First up, I get to share some news with you. My short story, “Six Bullets” was recently released in the anthology A Princess, A Boatman, and a Lizard. My story is about a princess who enlists in the military and then must make a deadly trip on a river to save the kingdom — with only six bullets and an army after her.
Since I have a Nook, here’s the link to Barnes and Noble for the book. Ebook only right now, but a paperback version will be coming out probably later this month.
Onto the the topic of the post …
This seal of approval is better than the gold kind!
Let’s start this by saying that I do give 1-star reviews if I don’t like a book. I also give 5-star reviews, but a book has to be really, really, really good to get the Linda seal of approval. I’m spending money on the book so I’m thinking about the value I got. I also have the right to express my opinion about something I liked or didn’t. And, yeah, I know there are people are there who are probably horrified, because there are those who fear even a single 1-star review, as if it puts a knife through the sales.
But it’s a part of the experience of books and doesn’t automatically doom a book to failure as Kelly Medling notes:
Bad reviews don’t necessarily mean they’ll negatively affect sales. I’ve seen readers say they like reading 1 and 2 star reviews, because it gives them a more balanced opinion to go along with the 4 and 5 star reviews. It’s impossible for all readers to love one book. No single book is so amazing that it actually has nothing but 5 star reviews, and if it does, I’ll probably skip reading it.
That describes how I use reviews. I know the 5-star ones are going to say the book is good, but the lower reviews give me different perspectives. The differing opinions make them valuable:
Yet book reviews are not science; they are, by definition, a matter of opinion. They can be negative or positive or somewhere in the middle, but the thing that makes them right—the thing that makes them valuable—is honesty, conveying a point of view deeply felt by the reader.
I had to do a review for an indie anthology, which turned out to be not ready for publication. When I posted my review, I discovered it had all 5-stars of glowing praise. Did it make me change my opinion or wonder if I was wrong? No! It made me wonder if anyone had actually read the book. That’s not a type of review anyone wants associated with their book. Remember the paid book reviews scandal?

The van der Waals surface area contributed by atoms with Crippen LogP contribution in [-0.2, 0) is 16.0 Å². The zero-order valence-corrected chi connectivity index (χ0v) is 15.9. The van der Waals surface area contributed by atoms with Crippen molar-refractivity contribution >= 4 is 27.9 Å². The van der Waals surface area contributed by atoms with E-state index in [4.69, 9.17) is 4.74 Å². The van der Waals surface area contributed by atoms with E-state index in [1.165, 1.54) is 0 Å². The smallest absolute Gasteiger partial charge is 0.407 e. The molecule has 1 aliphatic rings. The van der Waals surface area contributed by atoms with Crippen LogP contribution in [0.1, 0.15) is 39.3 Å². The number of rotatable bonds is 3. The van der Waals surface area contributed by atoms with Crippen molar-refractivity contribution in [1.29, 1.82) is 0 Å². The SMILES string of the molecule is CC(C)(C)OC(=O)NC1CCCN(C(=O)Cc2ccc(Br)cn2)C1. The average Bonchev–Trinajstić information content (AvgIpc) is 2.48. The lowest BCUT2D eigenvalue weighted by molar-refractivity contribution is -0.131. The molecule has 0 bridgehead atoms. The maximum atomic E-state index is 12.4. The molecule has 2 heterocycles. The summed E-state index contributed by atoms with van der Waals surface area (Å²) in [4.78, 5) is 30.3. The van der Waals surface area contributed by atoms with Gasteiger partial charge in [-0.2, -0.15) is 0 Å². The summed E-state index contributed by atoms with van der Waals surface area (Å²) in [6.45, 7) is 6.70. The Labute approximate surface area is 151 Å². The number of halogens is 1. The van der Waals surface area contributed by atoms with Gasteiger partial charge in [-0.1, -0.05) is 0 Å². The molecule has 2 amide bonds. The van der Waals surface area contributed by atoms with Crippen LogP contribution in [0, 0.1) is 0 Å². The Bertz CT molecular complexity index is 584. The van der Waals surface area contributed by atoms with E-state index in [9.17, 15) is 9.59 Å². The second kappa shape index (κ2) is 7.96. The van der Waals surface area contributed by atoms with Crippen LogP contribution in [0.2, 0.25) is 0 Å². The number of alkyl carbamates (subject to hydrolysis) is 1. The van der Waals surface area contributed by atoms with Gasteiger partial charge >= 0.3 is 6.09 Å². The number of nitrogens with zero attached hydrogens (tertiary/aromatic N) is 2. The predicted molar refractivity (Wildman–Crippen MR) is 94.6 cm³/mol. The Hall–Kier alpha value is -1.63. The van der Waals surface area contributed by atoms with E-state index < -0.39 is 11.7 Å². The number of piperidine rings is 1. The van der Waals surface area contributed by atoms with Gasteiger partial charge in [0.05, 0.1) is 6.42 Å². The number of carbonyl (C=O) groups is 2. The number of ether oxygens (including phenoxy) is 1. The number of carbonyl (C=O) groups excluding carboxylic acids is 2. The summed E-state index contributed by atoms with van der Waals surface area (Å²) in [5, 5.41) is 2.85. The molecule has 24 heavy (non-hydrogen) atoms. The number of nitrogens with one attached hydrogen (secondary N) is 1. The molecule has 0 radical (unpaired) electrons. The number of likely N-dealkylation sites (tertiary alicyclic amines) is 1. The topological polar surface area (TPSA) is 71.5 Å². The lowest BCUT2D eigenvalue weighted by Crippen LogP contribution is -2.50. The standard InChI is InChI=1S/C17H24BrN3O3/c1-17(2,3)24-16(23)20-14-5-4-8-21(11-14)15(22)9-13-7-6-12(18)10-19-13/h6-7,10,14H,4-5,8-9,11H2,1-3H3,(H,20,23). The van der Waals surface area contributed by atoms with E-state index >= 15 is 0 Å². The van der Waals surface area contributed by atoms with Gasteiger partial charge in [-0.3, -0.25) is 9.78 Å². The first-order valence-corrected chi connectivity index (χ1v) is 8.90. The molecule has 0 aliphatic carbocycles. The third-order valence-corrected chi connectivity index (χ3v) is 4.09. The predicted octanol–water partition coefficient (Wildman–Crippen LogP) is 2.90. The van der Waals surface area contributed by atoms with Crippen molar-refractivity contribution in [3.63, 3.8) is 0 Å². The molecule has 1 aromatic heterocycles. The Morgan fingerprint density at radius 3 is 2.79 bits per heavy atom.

But let’s get onto the big question:
Do negative or middle of the road reviews influence whether I buy the book?
With non-fiction, I do look at the reviews to see if the book’s going to work for me or not. I was thinking of buying a cookbook for 2 that cost $40. Reviews identified it as “Cooking for two with lots of leftovers.” It was a 4-6 serving book. I was glad for those reviews because they kept me from wasting money on a misrepresented book.
Do you know how hard it was to find an image of bad cooking?
Then another cookbook popped up on my radar. Reviewers commented that recipes in the book were too simple and not challenging. Ah ha! That was what I was looking for. I don’t like to cook, and I’m not very good at it. I have trouble hard-boiling eggs, so simple works. Ka-ching!
A layman’s book on physics looked somewhat interesting, at least enough for me to read the reviews. A 1-star review pointed out it was more suitable as a science journal article. That review established it wasn’t for me, but I knew someone who would probably enjoy it, so I passed the title and the link along.
With fiction, if I chose not to purchase another novel by a particular author, it has nothing to do with the reviews. It has everything to do with the promises they broke in the book that I just read. Fiction is very subjective, and I’ve enjoyed plenty of books that lots of people hated (Da Vinci Code anyone?).
By the way, 50 Shades of Gray has over 3,600 one-star reviews. Just putting things into perspective.
How do you use reviews in the purchase of books?